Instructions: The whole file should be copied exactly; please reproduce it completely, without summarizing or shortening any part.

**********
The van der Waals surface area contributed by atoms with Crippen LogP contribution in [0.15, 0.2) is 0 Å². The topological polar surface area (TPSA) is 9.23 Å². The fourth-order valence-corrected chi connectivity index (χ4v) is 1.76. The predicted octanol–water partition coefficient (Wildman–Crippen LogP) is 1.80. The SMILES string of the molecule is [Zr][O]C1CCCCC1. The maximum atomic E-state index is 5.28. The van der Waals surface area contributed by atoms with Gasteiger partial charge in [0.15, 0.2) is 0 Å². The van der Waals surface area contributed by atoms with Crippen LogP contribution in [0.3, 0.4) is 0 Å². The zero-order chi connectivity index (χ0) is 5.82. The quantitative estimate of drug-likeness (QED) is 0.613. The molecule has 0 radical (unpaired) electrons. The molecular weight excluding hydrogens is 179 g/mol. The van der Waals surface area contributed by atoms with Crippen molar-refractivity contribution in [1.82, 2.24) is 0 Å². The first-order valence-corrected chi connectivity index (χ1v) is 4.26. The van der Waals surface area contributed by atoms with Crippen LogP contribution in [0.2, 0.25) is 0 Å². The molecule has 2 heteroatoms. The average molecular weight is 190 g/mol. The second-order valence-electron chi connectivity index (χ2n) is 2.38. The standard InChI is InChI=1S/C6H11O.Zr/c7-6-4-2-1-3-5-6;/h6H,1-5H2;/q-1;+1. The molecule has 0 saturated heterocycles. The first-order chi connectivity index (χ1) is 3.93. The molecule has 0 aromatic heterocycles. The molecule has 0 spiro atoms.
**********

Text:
The van der Waals surface area contributed by atoms with Crippen LogP contribution in [0.15, 0.2) is 0 Å². The topological polar surface area (TPSA) is 9.23 Å². The fourth-order valence-corrected chi connectivity index (χ4v) is 1.76. The predicted octanol–water partition coefficient (Wildman–Crippen LogP) is 1.80. The SMILES string of the molecule is [Zr][O]C1CCCCC1. The maximum atomic E-state index is 5.28. The van der Waals surface area contributed by atoms with Gasteiger partial charge in [0.15, 0.2) is 0 Å². The van der Waals surface area contributed by atoms with Crippen LogP contribution in [0.3, 0.4) is 0 Å². The zero-order chi connectivity index (χ0) is 5.82. The quantitative estimate of drug-likeness (QED) is 0.613. The molecule has 0 radical (unpaired) electrons. The molecular weight excluding hydrogens is 179 g/mol. The van der Waals surface area contributed by atoms with Crippen molar-refractivity contribution in [1.82, 2.24) is 0 Å². The first-order valence-corrected chi connectivity index (χ1v) is 4.26. The van der Waals surface area contributed by atoms with Crippen LogP contribution in [0.2, 0.25) is 0 Å². The molecule has 2 heteroatoms. The average molecular weight is 190 g/mol. The second-order valence-electron chi connectivity index (χ2n) is 2.38. The standard InChI is InChI=1S/C6H11O.Zr/c7-6-4-2-1-3-5-6;/h6H,1-5H2;/q-1;+1. The molecule has 0 saturated heterocycles. The first-order chi connectivity index (χ1) is 3.93. The molecule has 0 aromatic heterocycles. The molecule has 0 spiro atoms.